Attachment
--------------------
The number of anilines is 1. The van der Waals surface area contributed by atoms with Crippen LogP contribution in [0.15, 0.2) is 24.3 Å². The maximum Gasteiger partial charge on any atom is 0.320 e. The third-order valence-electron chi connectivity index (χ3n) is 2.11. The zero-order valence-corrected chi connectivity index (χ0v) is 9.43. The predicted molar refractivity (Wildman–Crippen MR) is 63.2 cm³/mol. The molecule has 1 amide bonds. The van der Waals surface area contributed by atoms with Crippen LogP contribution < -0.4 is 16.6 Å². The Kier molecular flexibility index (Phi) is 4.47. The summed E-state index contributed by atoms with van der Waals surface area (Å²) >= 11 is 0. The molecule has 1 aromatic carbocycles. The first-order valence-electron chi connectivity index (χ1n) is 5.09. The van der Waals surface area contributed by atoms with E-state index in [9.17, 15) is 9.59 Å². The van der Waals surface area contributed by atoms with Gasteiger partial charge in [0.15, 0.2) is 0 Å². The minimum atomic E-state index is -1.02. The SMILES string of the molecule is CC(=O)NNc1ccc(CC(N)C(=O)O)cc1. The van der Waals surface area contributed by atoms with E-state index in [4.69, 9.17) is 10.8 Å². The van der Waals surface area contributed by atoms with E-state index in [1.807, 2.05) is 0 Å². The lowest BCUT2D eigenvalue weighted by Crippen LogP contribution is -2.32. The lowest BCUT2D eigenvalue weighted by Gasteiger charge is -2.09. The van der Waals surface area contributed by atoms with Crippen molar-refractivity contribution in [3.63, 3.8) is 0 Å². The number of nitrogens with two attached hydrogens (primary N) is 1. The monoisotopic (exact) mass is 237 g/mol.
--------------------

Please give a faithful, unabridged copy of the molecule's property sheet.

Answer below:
The number of anilines is 1. The van der Waals surface area contributed by atoms with Crippen LogP contribution in [0.15, 0.2) is 24.3 Å². The maximum Gasteiger partial charge on any atom is 0.320 e. The third-order valence-electron chi connectivity index (χ3n) is 2.11. The zero-order valence-corrected chi connectivity index (χ0v) is 9.43. The predicted molar refractivity (Wildman–Crippen MR) is 63.2 cm³/mol. The molecule has 1 amide bonds. The van der Waals surface area contributed by atoms with Crippen LogP contribution < -0.4 is 16.6 Å². The Kier molecular flexibility index (Phi) is 4.47. The summed E-state index contributed by atoms with van der Waals surface area (Å²) >= 11 is 0. The molecule has 1 aromatic carbocycles. The first-order valence-electron chi connectivity index (χ1n) is 5.09. The van der Waals surface area contributed by atoms with E-state index in [9.17, 15) is 9.59 Å². The van der Waals surface area contributed by atoms with Gasteiger partial charge in [0.15, 0.2) is 0 Å². The minimum atomic E-state index is -1.02. The SMILES string of the molecule is CC(=O)NNc1ccc(CC(N)C(=O)O)cc1. The van der Waals surface area contributed by atoms with E-state index in [4.69, 9.17) is 10.8 Å². The van der Waals surface area contributed by atoms with E-state index in [1.807, 2.05) is 0 Å². The lowest BCUT2D eigenvalue weighted by Crippen LogP contribution is -2.32. The lowest BCUT2D eigenvalue weighted by Gasteiger charge is -2.09. The van der Waals surface area contributed by atoms with Crippen molar-refractivity contribution in [3.63, 3.8) is 0 Å². The number of nitrogens with two attached hydrogens (primary N) is 1. The monoisotopic (exact) mass is 237 g/mol.